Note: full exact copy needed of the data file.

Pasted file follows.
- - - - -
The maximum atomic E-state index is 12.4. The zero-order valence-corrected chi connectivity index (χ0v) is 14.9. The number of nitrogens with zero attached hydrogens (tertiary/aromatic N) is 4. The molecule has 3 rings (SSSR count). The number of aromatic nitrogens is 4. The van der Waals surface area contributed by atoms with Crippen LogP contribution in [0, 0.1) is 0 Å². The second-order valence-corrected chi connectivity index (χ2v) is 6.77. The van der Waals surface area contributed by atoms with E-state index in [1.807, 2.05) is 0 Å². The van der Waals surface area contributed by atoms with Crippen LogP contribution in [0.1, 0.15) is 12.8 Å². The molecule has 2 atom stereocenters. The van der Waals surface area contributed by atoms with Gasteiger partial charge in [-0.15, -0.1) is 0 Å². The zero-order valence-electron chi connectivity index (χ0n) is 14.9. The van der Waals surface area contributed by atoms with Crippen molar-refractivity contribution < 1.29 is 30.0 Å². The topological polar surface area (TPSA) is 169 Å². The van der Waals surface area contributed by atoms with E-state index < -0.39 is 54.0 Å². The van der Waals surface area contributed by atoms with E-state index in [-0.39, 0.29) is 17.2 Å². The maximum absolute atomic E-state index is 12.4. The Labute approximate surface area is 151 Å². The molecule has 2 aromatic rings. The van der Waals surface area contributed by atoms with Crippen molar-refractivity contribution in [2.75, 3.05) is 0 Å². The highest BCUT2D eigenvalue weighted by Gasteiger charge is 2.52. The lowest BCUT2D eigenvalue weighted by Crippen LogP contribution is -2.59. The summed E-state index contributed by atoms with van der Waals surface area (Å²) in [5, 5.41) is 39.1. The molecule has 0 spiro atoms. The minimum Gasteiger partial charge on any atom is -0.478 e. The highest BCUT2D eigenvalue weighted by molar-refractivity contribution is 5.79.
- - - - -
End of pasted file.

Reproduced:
The maximum atomic E-state index is 12.4. The zero-order valence-corrected chi connectivity index (χ0v) is 14.9. The number of nitrogens with zero attached hydrogens (tertiary/aromatic N) is 4. The molecule has 3 rings (SSSR count). The number of aromatic nitrogens is 4. The van der Waals surface area contributed by atoms with Crippen LogP contribution in [0, 0.1) is 0 Å². The second-order valence-corrected chi connectivity index (χ2v) is 6.77. The van der Waals surface area contributed by atoms with E-state index in [1.807, 2.05) is 0 Å². The van der Waals surface area contributed by atoms with Crippen LogP contribution in [0.1, 0.15) is 12.8 Å². The molecule has 2 atom stereocenters. The van der Waals surface area contributed by atoms with Gasteiger partial charge in [-0.15, -0.1) is 0 Å². The zero-order valence-electron chi connectivity index (χ0n) is 14.9. The van der Waals surface area contributed by atoms with Crippen molar-refractivity contribution < 1.29 is 30.0 Å². The topological polar surface area (TPSA) is 169 Å². The van der Waals surface area contributed by atoms with E-state index < -0.39 is 54.0 Å². The van der Waals surface area contributed by atoms with E-state index in [-0.39, 0.29) is 17.2 Å². The maximum absolute atomic E-state index is 12.4. The Labute approximate surface area is 151 Å². The molecule has 2 aromatic rings. The van der Waals surface area contributed by atoms with Crippen molar-refractivity contribution in [2.75, 3.05) is 0 Å². The highest BCUT2D eigenvalue weighted by Gasteiger charge is 2.52. The lowest BCUT2D eigenvalue weighted by Crippen LogP contribution is -2.59. The summed E-state index contributed by atoms with van der Waals surface area (Å²) in [5, 5.41) is 39.1. The molecule has 0 spiro atoms. The minimum Gasteiger partial charge on any atom is -0.478 e. The highest BCUT2D eigenvalue weighted by molar-refractivity contribution is 5.79.